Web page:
(B) is deportable by reason of having committed any
offense covered in section 1227(a)(2)(A)(ii), (A)(iii), (B),
(C), or (D) of this title,
(C) is deportable under section 1227(a)(2)(A)(i) of this title
on the basis of an offense for which the alien has been
sentence[d] to a term of imprisonment of at least 1 year, or
(D) is inadmissible under section 1182(a)(3)(B) of this title
or deportable under section 1227(a)(4)(B) of this title,
when the alien is released, without regard to whether the alien is
released on parole, supervised release, or probation, and without regard
to whether the alien may be arrested or imprisoned again for the same
8 U.S.C. § 1226(c)(1).
Petitioner is being held pursuant to § 1226(c)(1)(B). He argues, citing cases
from, inter alia, the Western District of Washington, the Eastern District of Virginia,
the District of Massachusetts and the Western District of New York, that because he
was not taken into BICE custody immediately upon his release from state custody, he
cannot be subject to mandatory detention. He argues that, instead, he should receive
an individualized bond hearing before an Immigration Judge.
The Court does not find the cases cited by petitioner persuasive. Instead, the
Court finds persuasive the discussion and holding in Hosh v. Lucero, 680 F.3d 375
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(4th Cir. 2012). In Hosh, the court determined that the BIA’s interpretation of
§ 1226(c), that an alien need not be taken into BICE custody immediately after
release from state custody to be subject to mandatory detention, was to be given
deference. It cited the BIA’s interpretation of the statute in In re Rojas, 23 I. & N.
Dec. 117 (BIA 2001). While noting that some district courts had reached a contrary
result, it nonetheless found the BIA’s interpretation to be permissible and due
deference. Therefore, petitioner’s mandatory detention is warranted under § 1226(c).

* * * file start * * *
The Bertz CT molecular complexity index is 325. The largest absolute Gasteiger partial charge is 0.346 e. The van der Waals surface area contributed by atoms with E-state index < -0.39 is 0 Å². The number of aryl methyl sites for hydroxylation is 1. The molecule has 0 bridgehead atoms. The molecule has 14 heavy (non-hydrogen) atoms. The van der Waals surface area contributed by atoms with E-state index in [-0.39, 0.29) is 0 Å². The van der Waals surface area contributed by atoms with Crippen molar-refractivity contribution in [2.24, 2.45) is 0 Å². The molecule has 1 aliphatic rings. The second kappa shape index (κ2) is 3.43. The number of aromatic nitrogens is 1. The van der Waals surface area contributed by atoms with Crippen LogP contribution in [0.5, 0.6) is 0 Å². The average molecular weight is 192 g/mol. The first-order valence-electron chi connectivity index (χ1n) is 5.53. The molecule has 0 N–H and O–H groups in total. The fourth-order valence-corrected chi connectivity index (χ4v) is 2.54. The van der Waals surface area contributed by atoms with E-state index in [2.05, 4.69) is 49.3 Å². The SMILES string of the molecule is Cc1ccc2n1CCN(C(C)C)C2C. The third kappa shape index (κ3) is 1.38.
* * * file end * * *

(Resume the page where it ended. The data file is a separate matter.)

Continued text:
In making this determination, the Court also relies in part on the reasoning of
the United States Supreme Court in Demore v. Kim, 538 U.S. 510, 123 S.Ct. 1708,
155 L.Ed.2d 724 (2003). In Demore, the Supreme Court considered a challenge to
the constitutionality of § 1226(c) by a lawful permanent resident alien who had been
held without bail during the pendency of removal proceedings against him. It upheld
the constitutionality of § 1226(c) and its no-bail provision, finding that “[s]uch
detention necessarily serves the purpose of preventing deportable criminal aliens from
fleeing prior to or during their removal proceedings, thus increasing the chance that,
if ordered removed, the aliens will be successfully removed.” Id. at 528, 123 S.Ct.
The Court also finds instructive the case of Ly v. Hansen, 351 F.3d 263 (6th
Cir. 2003), which approved detention of criminal aliens without bond for a
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“reasonable period of time required to initiate and conclude removal proceedings
promptly.” Id. at 273. It also stated that the determination of reasonableness was
fact-specific and depended upon the chance of an actual, final removal, and an alien
could petition for habeas corpus relief if the removal process was taking an
unreasonably long time. It held that, in the case of the petitioner before it, detention
of a year and a half was unreasonable because there was no chance of actual, final
removal to Vietnam given the lack of a repatriation treaty between the United States
and Vietnam. In so holding, the court also stated:
Under the rule we adopt today, courts must be sensitive to the possibility
that dilatory tactics by the removable alien may serve not only to put off
the final day of deportation, but also to compel a determination that the
alien must be released because of the length of his incarceration.
Without consideration of the role of the alien in the delay, we would
encourage deportable criminal aliens to raise frivolous objections and
string out the proceedings in the hopes that a federal court will find the